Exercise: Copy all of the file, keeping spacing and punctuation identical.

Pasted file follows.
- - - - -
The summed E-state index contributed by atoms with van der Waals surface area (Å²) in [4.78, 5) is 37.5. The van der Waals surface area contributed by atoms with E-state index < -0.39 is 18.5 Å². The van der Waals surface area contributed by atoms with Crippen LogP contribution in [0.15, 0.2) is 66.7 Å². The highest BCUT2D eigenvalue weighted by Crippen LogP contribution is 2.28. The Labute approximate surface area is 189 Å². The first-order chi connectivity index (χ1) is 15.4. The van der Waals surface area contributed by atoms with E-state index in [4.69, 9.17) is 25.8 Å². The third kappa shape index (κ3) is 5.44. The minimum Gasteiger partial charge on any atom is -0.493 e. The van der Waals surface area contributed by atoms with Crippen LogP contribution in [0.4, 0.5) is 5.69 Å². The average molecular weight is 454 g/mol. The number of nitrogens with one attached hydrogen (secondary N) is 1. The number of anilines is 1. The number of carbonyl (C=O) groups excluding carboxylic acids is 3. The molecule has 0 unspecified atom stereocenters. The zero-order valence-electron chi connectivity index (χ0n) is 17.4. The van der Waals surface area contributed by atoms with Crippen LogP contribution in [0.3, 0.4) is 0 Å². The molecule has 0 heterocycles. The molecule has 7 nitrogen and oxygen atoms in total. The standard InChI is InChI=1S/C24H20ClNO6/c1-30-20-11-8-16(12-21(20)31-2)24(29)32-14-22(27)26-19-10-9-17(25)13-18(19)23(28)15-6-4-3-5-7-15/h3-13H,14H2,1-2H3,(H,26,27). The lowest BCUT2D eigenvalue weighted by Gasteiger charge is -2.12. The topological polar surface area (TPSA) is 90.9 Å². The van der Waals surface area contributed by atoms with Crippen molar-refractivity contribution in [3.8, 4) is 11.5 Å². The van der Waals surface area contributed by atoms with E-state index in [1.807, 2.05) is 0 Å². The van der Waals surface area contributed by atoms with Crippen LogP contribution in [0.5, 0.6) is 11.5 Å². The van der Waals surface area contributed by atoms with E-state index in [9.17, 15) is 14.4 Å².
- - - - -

The summed E-state index contributed by atoms with van der Waals surface area (Å²) in [4.78, 5) is 37.5. The van der Waals surface area contributed by atoms with E-state index < -0.39 is 18.5 Å². The van der Waals surface area contributed by atoms with Crippen LogP contribution in [0.15, 0.2) is 66.7 Å². The highest BCUT2D eigenvalue weighted by Crippen LogP contribution is 2.28. The Labute approximate surface area is 189 Å². The first-order chi connectivity index (χ1) is 15.4. The van der Waals surface area contributed by atoms with E-state index in [4.69, 9.17) is 25.8 Å². The third kappa shape index (κ3) is 5.44. The minimum Gasteiger partial charge on any atom is -0.493 e. The van der Waals surface area contributed by atoms with Crippen LogP contribution in [0.4, 0.5) is 5.69 Å². The average molecular weight is 454 g/mol. The number of nitrogens with one attached hydrogen (secondary N) is 1. The number of anilines is 1. The number of carbonyl (C=O) groups excluding carboxylic acids is 3. The molecule has 0 unspecified atom stereocenters. The zero-order valence-electron chi connectivity index (χ0n) is 17.4. The van der Waals surface area contributed by atoms with Crippen LogP contribution in [0.3, 0.4) is 0 Å². The molecule has 0 heterocycles. The molecule has 7 nitrogen and oxygen atoms in total. The standard InChI is InChI=1S/C24H20ClNO6/c1-30-20-11-8-16(12-21(20)31-2)24(29)32-14-22(27)26-19-10-9-17(25)13-18(19)23(28)15-6-4-3-5-7-15/h3-13H,14H2,1-2H3,(H,26,27). The lowest BCUT2D eigenvalue weighted by Gasteiger charge is -2.12. The topological polar surface area (TPSA) is 90.9 Å². The van der Waals surface area contributed by atoms with Crippen molar-refractivity contribution in [3.8, 4) is 11.5 Å². The van der Waals surface area contributed by atoms with E-state index in [1.807, 2.05) is 0 Å². The van der Waals surface area contributed by atoms with Crippen LogP contribution in [0.5, 0.6) is 11.5 Å². The van der Waals surface area contributed by atoms with E-state index in [9.17, 15) is 14.4 Å².